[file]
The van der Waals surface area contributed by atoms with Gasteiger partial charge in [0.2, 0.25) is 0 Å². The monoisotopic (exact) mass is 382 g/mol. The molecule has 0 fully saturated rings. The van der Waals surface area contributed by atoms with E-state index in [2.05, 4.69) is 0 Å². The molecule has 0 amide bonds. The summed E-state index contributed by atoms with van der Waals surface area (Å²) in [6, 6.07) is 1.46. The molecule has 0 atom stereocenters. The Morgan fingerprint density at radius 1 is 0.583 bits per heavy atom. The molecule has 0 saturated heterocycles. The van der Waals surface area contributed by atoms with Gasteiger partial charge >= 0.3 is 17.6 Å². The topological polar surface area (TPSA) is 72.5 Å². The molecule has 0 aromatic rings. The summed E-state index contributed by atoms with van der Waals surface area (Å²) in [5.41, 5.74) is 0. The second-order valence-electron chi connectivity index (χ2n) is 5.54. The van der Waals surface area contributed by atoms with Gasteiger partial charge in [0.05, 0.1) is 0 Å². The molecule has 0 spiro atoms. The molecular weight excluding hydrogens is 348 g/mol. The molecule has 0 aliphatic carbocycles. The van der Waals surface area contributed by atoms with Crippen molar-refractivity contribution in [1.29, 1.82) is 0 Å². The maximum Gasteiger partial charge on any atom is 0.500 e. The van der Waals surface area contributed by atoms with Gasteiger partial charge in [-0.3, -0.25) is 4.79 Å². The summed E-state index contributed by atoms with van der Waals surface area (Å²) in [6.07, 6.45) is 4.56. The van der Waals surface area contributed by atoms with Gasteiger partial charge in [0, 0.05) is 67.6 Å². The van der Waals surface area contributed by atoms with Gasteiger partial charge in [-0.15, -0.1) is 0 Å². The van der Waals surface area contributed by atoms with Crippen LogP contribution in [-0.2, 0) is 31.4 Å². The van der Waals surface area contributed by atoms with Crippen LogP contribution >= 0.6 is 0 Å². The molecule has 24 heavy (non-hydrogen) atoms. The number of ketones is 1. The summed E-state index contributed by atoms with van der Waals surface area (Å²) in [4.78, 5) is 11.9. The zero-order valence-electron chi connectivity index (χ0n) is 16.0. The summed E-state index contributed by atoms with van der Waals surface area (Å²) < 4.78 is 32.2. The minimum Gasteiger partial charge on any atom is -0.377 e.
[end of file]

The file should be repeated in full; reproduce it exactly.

The van der Waals surface area contributed by atoms with Gasteiger partial charge in [0.2, 0.25) is 0 Å². The monoisotopic (exact) mass is 382 g/mol. The molecule has 0 fully saturated rings. The van der Waals surface area contributed by atoms with E-state index in [2.05, 4.69) is 0 Å². The molecule has 0 amide bonds. The summed E-state index contributed by atoms with van der Waals surface area (Å²) in [6, 6.07) is 1.46. The molecule has 0 atom stereocenters. The Morgan fingerprint density at radius 1 is 0.583 bits per heavy atom. The molecule has 0 saturated heterocycles. The van der Waals surface area contributed by atoms with Gasteiger partial charge >= 0.3 is 17.6 Å². The topological polar surface area (TPSA) is 72.5 Å². The molecule has 0 aromatic rings. The summed E-state index contributed by atoms with van der Waals surface area (Å²) in [5.41, 5.74) is 0. The second-order valence-electron chi connectivity index (χ2n) is 5.54. The van der Waals surface area contributed by atoms with Gasteiger partial charge in [0.05, 0.1) is 0 Å². The molecule has 0 spiro atoms. The molecular weight excluding hydrogens is 348 g/mol. The molecule has 0 aliphatic carbocycles. The van der Waals surface area contributed by atoms with Crippen molar-refractivity contribution in [1.29, 1.82) is 0 Å². The maximum Gasteiger partial charge on any atom is 0.500 e. The van der Waals surface area contributed by atoms with Gasteiger partial charge in [-0.3, -0.25) is 4.79 Å². The summed E-state index contributed by atoms with van der Waals surface area (Å²) in [6.07, 6.45) is 4.56. The van der Waals surface area contributed by atoms with Gasteiger partial charge in [0, 0.05) is 67.6 Å². The van der Waals surface area contributed by atoms with Gasteiger partial charge in [-0.15, -0.1) is 0 Å². The van der Waals surface area contributed by atoms with Crippen LogP contribution in [-0.2, 0) is 31.4 Å². The van der Waals surface area contributed by atoms with Crippen LogP contribution >= 0.6 is 0 Å². The molecule has 24 heavy (non-hydrogen) atoms. The number of ketones is 1. The summed E-state index contributed by atoms with van der Waals surface area (Å²) in [4.78, 5) is 11.9. The zero-order valence-electron chi connectivity index (χ0n) is 16.0. The summed E-state index contributed by atoms with van der Waals surface area (Å²) < 4.78 is 32.2. The minimum Gasteiger partial charge on any atom is -0.377 e.